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SUSANPA

How to solve ‘rainbow’ effect

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Hi - need help!! Have been crocheting away , tried a square granny blanket and pulled it out 3,times and decided to do a blanket using straight lines and granny stitch.  Looks great as a rainbow ( a term coined by another beginner on the site. Is there anyway to repair without pulling it out ( again!) 

Thank you! 

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Welcome to Crochetville! 

There's no way to fix it without ripping it out. Sorry. 

There's one thing that causes this effect. It is stitch count. In order to get a square or rectangle with straight edges, you have to do the same number of stitches every row. You're increasing the stitch count, most likely at the edges. 

Here's a tutorial for granny stripe afghans...

http://daisycottagedesigns.net/granny-stripe-blanket-tutorial/

One other thing I noticed is that your foundation chain seems tight. You can fix this by using a larger hook to make the chain, and then switch to the right hook for row 1.

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Other possible culprits/contributors - a lot of us make our foundation chains tighter than our stitches, which causes 'rainbows'.  The solution is to use a bigger hook for the chain and switch to the 'right' one for the project.  The other thing I'm seeing - the white yarn looks a lot heavier than the blue yarn above and below it.  Sometimes other colors of the same 'weight' and style from the same manufacturer can vary in their thickness, and a thicker yarn over a thinner one will also cause rainbows.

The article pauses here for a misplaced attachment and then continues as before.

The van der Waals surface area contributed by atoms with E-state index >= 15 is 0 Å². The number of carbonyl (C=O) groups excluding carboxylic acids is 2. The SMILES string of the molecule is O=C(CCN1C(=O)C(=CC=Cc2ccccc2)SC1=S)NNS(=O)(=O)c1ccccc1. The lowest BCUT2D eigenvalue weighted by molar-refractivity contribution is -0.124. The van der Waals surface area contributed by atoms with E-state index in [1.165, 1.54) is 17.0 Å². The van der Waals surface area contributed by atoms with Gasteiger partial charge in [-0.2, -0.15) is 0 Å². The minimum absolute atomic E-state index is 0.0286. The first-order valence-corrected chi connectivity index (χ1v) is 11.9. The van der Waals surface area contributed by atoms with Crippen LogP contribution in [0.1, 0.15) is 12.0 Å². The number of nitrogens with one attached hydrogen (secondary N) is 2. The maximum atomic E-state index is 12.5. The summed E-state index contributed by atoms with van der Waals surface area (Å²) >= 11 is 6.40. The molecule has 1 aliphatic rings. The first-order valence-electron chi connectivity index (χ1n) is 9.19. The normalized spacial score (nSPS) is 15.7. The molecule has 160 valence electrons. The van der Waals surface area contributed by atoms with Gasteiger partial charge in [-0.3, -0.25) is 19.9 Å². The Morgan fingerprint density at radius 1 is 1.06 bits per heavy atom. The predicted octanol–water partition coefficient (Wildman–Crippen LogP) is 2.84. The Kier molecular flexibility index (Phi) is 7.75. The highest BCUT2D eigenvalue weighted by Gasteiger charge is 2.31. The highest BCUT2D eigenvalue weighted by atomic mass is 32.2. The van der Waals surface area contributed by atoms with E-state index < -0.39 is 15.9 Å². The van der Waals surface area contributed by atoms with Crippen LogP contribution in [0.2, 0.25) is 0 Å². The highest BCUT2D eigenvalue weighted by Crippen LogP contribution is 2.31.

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Another way (and one, that, for some reason, many crocheters fight!) is to make the first row in the "foundation chain stitch".  It was hard for me to learn--but I'm SO glad I did!  I usually use the sc foundation stitch, but if I'm making an afghan of mostly hdc or dc, I use the foundation stitch for the appropriate stitch.  It does NOT pull, and make a "rainbow".   

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Thank you all for your responses. Avon Lady please can you let me know what the abbreviations are: SC ( foundation stitch);hdc and dc ( double chain?). This all sounds like good advice! 

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Susanpa, are you in the UK?  UK and US crochet stitch terms are different.  US terms are 'demoted' if you will, where US SC (single crochet) is UK DC, US DC is UK treble, and so on.

What Avon Lady was referring to is chainless foundation stitches, which work with some but not all patterns (works best when the first row of stitches is all the same stitch, doesn't work as well with lacy patterns).  If you google chainless foundation SC (or DC), you will find tutorials.  

Working into the back bump of a chain is the worst culprit, because it pulls the chain tight.  I was taught eons ago to use to top thread of the chain (with the chain facing you).  This doesn't tighten up the chain.  It doesn't look exactly the same on the edge as using the back bump-it looks more like a braid than a chain.  However, we all have different stitch tensions, for example my chain tension is looser than my stitch tension, so I haven't had an issue with the top thread technique (but have with the back bump, which I've tried a few times but gave up on).

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Don't forget to count your stitches  (or clusters), too. I counted 52 clusters on a row that I could see clearly. Then I counted 54 two rows later. It looks like you're adding 1 cluster per row. To get straight sides, you need to have the same count every row. 

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